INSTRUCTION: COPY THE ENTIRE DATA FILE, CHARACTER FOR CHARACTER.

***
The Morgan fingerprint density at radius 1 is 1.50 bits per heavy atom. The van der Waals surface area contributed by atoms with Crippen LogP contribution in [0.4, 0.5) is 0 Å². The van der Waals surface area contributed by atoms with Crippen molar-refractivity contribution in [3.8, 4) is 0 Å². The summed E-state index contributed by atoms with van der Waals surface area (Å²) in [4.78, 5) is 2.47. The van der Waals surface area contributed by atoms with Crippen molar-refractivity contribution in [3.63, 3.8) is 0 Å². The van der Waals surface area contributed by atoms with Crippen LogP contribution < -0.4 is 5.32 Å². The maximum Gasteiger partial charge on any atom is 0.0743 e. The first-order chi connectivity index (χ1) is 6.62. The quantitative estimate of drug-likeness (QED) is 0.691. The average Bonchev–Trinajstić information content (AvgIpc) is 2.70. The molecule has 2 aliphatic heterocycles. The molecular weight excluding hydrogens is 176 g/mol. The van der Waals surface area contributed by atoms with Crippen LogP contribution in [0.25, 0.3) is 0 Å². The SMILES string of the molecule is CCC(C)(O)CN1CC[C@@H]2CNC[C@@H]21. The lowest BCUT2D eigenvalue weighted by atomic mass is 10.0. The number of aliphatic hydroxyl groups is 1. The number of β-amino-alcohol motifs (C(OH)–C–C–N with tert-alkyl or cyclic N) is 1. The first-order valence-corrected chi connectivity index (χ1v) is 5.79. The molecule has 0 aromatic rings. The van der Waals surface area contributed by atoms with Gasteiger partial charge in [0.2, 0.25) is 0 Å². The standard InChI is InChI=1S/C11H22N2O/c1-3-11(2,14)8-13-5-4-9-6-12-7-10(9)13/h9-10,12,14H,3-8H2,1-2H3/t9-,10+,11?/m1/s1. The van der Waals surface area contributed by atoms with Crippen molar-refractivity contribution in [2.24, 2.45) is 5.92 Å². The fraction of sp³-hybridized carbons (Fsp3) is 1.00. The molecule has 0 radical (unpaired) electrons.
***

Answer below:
The Morgan fingerprint density at radius 1 is 1.50 bits per heavy atom. The van der Waals surface area contributed by atoms with Crippen LogP contribution in [0.4, 0.5) is 0 Å². The van der Waals surface area contributed by atoms with Crippen molar-refractivity contribution in [3.8, 4) is 0 Å². The summed E-state index contributed by atoms with van der Waals surface area (Å²) in [4.78, 5) is 2.47. The van der Waals surface area contributed by atoms with Crippen molar-refractivity contribution in [3.63, 3.8) is 0 Å². The van der Waals surface area contributed by atoms with Crippen LogP contribution < -0.4 is 5.32 Å². The maximum Gasteiger partial charge on any atom is 0.0743 e. The first-order chi connectivity index (χ1) is 6.62. The quantitative estimate of drug-likeness (QED) is 0.691. The average Bonchev–Trinajstić information content (AvgIpc) is 2.70. The molecule has 2 aliphatic heterocycles. The molecular weight excluding hydrogens is 176 g/mol. The van der Waals surface area contributed by atoms with Crippen LogP contribution in [0.25, 0.3) is 0 Å². The SMILES string of the molecule is CCC(C)(O)CN1CC[C@@H]2CNC[C@@H]21. The lowest BCUT2D eigenvalue weighted by atomic mass is 10.0. The number of aliphatic hydroxyl groups is 1. The number of β-amino-alcohol motifs (C(OH)–C–C–N with tert-alkyl or cyclic N) is 1. The first-order valence-corrected chi connectivity index (χ1v) is 5.79. The molecule has 0 aromatic rings. The van der Waals surface area contributed by atoms with Gasteiger partial charge in [0.2, 0.25) is 0 Å². The standard InChI is InChI=1S/C11H22N2O/c1-3-11(2,14)8-13-5-4-9-6-12-7-10(9)13/h9-10,12,14H,3-8H2,1-2H3/t9-,10+,11?/m1/s1. The van der Waals surface area contributed by atoms with Crippen molar-refractivity contribution in [2.24, 2.45) is 5.92 Å². The fraction of sp³-hybridized carbons (Fsp3) is 1.00. The molecule has 0 radical (unpaired) electrons.